The proliferation of different mobile devices, operating systems, and platforms has created huge challenges for brands to maintain consistent user experiences. There are thousands of edge cases in the mobile ecosystem, meaning whenever a consumer clicks a link on mobile, there’s a good chance they will have a broken user experience. For example, consumers could be taken to a clunky webpage even when they actually have the app installed.
This has drastically changed the way consumers engage with businesses across platforms. Gone are the days of simple webpage-to-webpage customer journeys—cross-channel and cross-platform (web and app) digital user/consumer trails are the mobile industry’s new status quo. Criteo’s eCommerce report indicates that the advertisers who generate transactions across platforms see more than 50% of transactions completed on mobile, signaling that users engage and convert on multiple platforms but prefer mobile.
The rise of native mobile apps has rendered traditional, cookie-based web attribution tools obsolete. This has siloed web attribution and app attribution, and has forced legacy attribution providers to make an (at best) irresponsible assumption: that it isn’t important to measure user journeys that are spread across more than one platform.
In reality, users don’t digitally engage with brands in a linear fashion. For example, they may click an ad for your product on Facebook and decide not to purchase the product. A day later, they may download the app, and only then make the purchase. The purchase would be attributed as “organic” using traditional attribution models, while the Facebook ad campaign ultimately should have received the credit.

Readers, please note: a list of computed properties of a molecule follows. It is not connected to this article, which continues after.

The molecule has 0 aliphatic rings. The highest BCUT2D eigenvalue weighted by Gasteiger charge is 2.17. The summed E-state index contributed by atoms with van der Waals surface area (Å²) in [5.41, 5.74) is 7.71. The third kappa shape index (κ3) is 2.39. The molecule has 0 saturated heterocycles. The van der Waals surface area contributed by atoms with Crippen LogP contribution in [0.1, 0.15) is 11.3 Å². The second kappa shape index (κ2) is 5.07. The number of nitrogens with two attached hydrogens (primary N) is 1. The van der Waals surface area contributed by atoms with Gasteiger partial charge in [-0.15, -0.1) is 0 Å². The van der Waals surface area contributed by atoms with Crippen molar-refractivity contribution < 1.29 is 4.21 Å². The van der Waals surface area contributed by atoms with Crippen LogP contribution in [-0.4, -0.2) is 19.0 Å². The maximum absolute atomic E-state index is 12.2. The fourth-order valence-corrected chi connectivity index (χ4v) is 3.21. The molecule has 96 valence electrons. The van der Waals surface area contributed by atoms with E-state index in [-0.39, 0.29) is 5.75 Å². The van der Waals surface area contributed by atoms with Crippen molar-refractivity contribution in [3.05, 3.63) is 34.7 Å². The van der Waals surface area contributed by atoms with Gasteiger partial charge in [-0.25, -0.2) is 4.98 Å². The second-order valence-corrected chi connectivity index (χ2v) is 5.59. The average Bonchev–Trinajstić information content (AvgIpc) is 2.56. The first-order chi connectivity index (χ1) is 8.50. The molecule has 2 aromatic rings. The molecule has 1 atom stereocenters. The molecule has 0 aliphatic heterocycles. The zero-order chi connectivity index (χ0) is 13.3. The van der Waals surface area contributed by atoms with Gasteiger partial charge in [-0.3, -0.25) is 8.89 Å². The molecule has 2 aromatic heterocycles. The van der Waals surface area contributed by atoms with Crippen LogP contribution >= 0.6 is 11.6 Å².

Data from comScore suggests that more users interact with brands across multiple platforms than on one platform, and that this trend is only gaining momentum. Branch estimates that up to 30% of conversions are misattributed due to the limitations of legacy models.
Since mobile applications were built without the notion of cookies, mobile apps are inherently different from websites in the sense that they existed as siloed entities—not a part of the “web” like a website.
Due to difficulties that accompany accurate cross-platform web and app attribution, most attribution providers are left to focus on either web or app, rather than both. In the rare cases that legacy app attribution providers also report on web channels, they rely on requiring a user to sign in on each applicable platform. Given that users rarely login on multiple platforms, most would not be attributed to their original web source even in this scenario.
There is an answer, however—and it’s easier to implement than you might assume. In our full Ultimate Guide to Web and App User Attribution, we explore the ways in which the technical development of mobile has influenced attribution, how you can confront challenges associated with mobile ad fraud, and how you can move beyond legacy attribution methods of basic probabilistic modeling in order to achieve cross-channel, cross-platform web and app user attribution that truly gives you the full picture.
We’d love to hear your thoughts on the guide, and hope that you enjoy it!